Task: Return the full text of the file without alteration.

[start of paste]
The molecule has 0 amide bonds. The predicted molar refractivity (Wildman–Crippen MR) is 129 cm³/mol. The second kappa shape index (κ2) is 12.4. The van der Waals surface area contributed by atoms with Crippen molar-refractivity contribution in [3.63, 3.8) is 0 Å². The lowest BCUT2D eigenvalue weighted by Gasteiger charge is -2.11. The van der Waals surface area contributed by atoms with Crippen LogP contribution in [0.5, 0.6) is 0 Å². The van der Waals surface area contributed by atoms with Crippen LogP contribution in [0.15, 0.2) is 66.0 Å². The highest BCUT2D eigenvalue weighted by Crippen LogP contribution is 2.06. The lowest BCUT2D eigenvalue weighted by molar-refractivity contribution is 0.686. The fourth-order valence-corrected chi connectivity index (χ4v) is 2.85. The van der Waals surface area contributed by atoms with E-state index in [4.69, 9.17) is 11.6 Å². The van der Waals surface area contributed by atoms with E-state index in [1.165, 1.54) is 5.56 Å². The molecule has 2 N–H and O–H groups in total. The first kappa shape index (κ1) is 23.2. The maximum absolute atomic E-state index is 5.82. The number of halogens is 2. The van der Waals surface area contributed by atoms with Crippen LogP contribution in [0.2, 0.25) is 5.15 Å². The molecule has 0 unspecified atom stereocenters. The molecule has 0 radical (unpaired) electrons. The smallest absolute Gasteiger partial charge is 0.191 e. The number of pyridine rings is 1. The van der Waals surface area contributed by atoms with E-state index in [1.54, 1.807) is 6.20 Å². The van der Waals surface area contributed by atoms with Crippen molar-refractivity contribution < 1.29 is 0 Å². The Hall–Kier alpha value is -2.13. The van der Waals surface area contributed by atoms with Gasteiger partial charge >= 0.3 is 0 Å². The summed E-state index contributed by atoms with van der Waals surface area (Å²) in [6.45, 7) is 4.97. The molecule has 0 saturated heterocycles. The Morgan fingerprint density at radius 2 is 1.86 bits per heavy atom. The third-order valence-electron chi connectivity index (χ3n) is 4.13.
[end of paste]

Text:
The molecule has 0 amide bonds. The predicted molar refractivity (Wildman–Crippen MR) is 129 cm³/mol. The second kappa shape index (κ2) is 12.4. The van der Waals surface area contributed by atoms with Crippen molar-refractivity contribution in [3.63, 3.8) is 0 Å². The lowest BCUT2D eigenvalue weighted by Gasteiger charge is -2.11. The van der Waals surface area contributed by atoms with Crippen LogP contribution in [0.5, 0.6) is 0 Å². The van der Waals surface area contributed by atoms with Crippen LogP contribution in [0.15, 0.2) is 66.0 Å². The highest BCUT2D eigenvalue weighted by Crippen LogP contribution is 2.06. The lowest BCUT2D eigenvalue weighted by molar-refractivity contribution is 0.686. The fourth-order valence-corrected chi connectivity index (χ4v) is 2.85. The van der Waals surface area contributed by atoms with E-state index in [4.69, 9.17) is 11.6 Å². The van der Waals surface area contributed by atoms with E-state index in [1.165, 1.54) is 5.56 Å². The molecule has 2 N–H and O–H groups in total. The first kappa shape index (κ1) is 23.2. The maximum absolute atomic E-state index is 5.82. The number of halogens is 2. The van der Waals surface area contributed by atoms with Crippen LogP contribution in [0.2, 0.25) is 5.15 Å². The molecule has 0 unspecified atom stereocenters. The molecule has 0 radical (unpaired) electrons. The smallest absolute Gasteiger partial charge is 0.191 e. The number of pyridine rings is 1. The van der Waals surface area contributed by atoms with E-state index in [1.54, 1.807) is 6.20 Å². The van der Waals surface area contributed by atoms with Crippen molar-refractivity contribution < 1.29 is 0 Å². The Hall–Kier alpha value is -2.13. The van der Waals surface area contributed by atoms with Gasteiger partial charge >= 0.3 is 0 Å². The summed E-state index contributed by atoms with van der Waals surface area (Å²) in [6.45, 7) is 4.97. The molecule has 0 saturated heterocycles. The Morgan fingerprint density at radius 2 is 1.86 bits per heavy atom. The third-order valence-electron chi connectivity index (χ3n) is 4.13.